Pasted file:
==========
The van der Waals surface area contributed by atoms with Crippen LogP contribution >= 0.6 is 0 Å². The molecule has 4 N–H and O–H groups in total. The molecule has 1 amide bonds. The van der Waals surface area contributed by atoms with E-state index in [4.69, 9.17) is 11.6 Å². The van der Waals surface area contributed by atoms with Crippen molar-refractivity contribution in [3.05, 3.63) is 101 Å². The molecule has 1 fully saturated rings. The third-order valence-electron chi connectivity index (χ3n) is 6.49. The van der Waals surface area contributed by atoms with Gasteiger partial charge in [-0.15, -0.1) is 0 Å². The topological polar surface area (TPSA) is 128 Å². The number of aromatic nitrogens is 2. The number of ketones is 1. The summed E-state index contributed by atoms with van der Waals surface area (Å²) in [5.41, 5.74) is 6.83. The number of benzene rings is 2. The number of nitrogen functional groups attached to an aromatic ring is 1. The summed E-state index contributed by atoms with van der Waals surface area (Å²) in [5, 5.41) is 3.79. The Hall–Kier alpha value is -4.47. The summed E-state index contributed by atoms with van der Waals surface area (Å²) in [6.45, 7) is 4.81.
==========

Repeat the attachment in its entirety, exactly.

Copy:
The van der Waals surface area contributed by atoms with Crippen LogP contribution >= 0.6 is 0 Å². The molecule has 4 N–H and O–H groups in total. The molecule has 1 amide bonds. The van der Waals surface area contributed by atoms with E-state index in [4.69, 9.17) is 11.6 Å². The van der Waals surface area contributed by atoms with Crippen molar-refractivity contribution in [3.05, 3.63) is 101 Å². The molecule has 1 fully saturated rings. The third-order valence-electron chi connectivity index (χ3n) is 6.49. The van der Waals surface area contributed by atoms with Gasteiger partial charge in [-0.15, -0.1) is 0 Å². The topological polar surface area (TPSA) is 128 Å². The number of aromatic nitrogens is 2. The number of ketones is 1. The summed E-state index contributed by atoms with van der Waals surface area (Å²) in [5.41, 5.74) is 6.83. The number of benzene rings is 2. The number of nitrogen functional groups attached to an aromatic ring is 1. The summed E-state index contributed by atoms with van der Waals surface area (Å²) in [5, 5.41) is 3.79. The Hall–Kier alpha value is -4.47. The summed E-state index contributed by atoms with van der Waals surface area (Å²) in [6.45, 7) is 4.81.